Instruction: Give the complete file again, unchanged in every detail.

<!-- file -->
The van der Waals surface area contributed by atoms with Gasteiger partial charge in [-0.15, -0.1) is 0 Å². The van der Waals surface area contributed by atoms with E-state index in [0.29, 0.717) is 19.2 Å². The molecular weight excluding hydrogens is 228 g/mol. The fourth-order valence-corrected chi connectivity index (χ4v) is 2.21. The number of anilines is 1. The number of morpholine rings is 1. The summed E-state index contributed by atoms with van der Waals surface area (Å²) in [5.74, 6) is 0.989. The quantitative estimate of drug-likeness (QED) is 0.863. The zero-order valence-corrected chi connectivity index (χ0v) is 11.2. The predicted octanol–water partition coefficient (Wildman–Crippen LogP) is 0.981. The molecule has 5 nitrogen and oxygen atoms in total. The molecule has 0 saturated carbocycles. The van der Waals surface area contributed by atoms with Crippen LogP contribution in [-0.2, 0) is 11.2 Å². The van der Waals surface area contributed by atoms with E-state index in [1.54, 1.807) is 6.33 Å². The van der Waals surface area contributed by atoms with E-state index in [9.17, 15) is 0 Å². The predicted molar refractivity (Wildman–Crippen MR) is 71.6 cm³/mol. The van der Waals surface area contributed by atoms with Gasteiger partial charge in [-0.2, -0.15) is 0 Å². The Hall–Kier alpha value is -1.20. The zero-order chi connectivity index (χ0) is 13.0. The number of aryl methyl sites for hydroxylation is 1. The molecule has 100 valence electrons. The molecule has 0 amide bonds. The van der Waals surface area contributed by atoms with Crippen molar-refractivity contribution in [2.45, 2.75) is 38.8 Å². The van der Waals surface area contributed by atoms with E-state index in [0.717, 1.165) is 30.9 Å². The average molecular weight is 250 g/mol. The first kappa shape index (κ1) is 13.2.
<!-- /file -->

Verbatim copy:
The van der Waals surface area contributed by atoms with Gasteiger partial charge in [-0.15, -0.1) is 0 Å². The van der Waals surface area contributed by atoms with E-state index in [0.29, 0.717) is 19.2 Å². The molecular weight excluding hydrogens is 228 g/mol. The fourth-order valence-corrected chi connectivity index (χ4v) is 2.21. The number of anilines is 1. The number of morpholine rings is 1. The summed E-state index contributed by atoms with van der Waals surface area (Å²) in [5.74, 6) is 0.989. The quantitative estimate of drug-likeness (QED) is 0.863. The zero-order valence-corrected chi connectivity index (χ0v) is 11.2. The predicted octanol–water partition coefficient (Wildman–Crippen LogP) is 0.981. The molecule has 5 nitrogen and oxygen atoms in total. The molecule has 0 saturated carbocycles. The van der Waals surface area contributed by atoms with Crippen LogP contribution in [-0.2, 0) is 11.2 Å². The van der Waals surface area contributed by atoms with E-state index in [1.54, 1.807) is 6.33 Å². The van der Waals surface area contributed by atoms with E-state index in [9.17, 15) is 0 Å². The predicted molar refractivity (Wildman–Crippen MR) is 71.6 cm³/mol. The van der Waals surface area contributed by atoms with Gasteiger partial charge in [-0.2, -0.15) is 0 Å². The Hall–Kier alpha value is -1.20. The zero-order chi connectivity index (χ0) is 13.0. The number of aryl methyl sites for hydroxylation is 1. The molecule has 100 valence electrons. The molecule has 0 amide bonds. The van der Waals surface area contributed by atoms with Crippen molar-refractivity contribution in [2.45, 2.75) is 38.8 Å². The van der Waals surface area contributed by atoms with E-state index in [0.717, 1.165) is 30.9 Å². The average molecular weight is 250 g/mol. The first kappa shape index (κ1) is 13.2.